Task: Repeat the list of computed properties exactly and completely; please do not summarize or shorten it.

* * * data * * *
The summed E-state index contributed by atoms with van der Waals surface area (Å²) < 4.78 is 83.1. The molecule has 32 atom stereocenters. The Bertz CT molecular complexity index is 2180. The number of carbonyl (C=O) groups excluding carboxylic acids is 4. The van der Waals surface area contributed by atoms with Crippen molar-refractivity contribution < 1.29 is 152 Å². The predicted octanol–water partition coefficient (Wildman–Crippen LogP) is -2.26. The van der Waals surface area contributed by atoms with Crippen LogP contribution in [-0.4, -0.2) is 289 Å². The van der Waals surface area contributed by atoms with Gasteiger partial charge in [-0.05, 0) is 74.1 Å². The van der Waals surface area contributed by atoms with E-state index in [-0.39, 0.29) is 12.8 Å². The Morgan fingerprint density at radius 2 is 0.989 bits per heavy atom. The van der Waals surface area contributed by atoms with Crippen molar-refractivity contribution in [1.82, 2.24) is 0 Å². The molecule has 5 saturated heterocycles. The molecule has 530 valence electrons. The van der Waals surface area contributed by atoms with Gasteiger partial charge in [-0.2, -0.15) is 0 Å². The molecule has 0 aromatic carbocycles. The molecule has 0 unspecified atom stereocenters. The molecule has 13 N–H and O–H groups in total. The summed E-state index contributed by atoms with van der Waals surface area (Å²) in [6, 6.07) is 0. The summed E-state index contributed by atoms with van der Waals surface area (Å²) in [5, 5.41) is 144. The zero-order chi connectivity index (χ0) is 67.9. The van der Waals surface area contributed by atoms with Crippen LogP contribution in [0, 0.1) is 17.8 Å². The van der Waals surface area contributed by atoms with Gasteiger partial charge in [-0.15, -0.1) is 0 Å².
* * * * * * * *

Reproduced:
The summed E-state index contributed by atoms with van der Waals surface area (Å²) < 4.78 is 83.1. The molecule has 32 atom stereocenters. The Bertz CT molecular complexity index is 2180. The number of carbonyl (C=O) groups excluding carboxylic acids is 4. The van der Waals surface area contributed by atoms with Crippen molar-refractivity contribution < 1.29 is 152 Å². The predicted octanol–water partition coefficient (Wildman–Crippen LogP) is -2.26. The van der Waals surface area contributed by atoms with Crippen LogP contribution in [-0.4, -0.2) is 289 Å². The van der Waals surface area contributed by atoms with Gasteiger partial charge in [-0.05, 0) is 74.1 Å². The van der Waals surface area contributed by atoms with E-state index in [-0.39, 0.29) is 12.8 Å². The Morgan fingerprint density at radius 2 is 0.989 bits per heavy atom. The van der Waals surface area contributed by atoms with Crippen molar-refractivity contribution in [1.82, 2.24) is 0 Å². The molecule has 5 saturated heterocycles. The molecule has 530 valence electrons. The van der Waals surface area contributed by atoms with Gasteiger partial charge in [-0.2, -0.15) is 0 Å². The molecule has 0 aromatic carbocycles. The molecule has 0 unspecified atom stereocenters. The molecule has 13 N–H and O–H groups in total. The summed E-state index contributed by atoms with van der Waals surface area (Å²) in [6, 6.07) is 0. The summed E-state index contributed by atoms with van der Waals surface area (Å²) in [5, 5.41) is 144. The zero-order chi connectivity index (χ0) is 67.9. The van der Waals surface area contributed by atoms with Crippen LogP contribution in [0, 0.1) is 17.8 Å². The van der Waals surface area contributed by atoms with Gasteiger partial charge in [-0.15, -0.1) is 0 Å².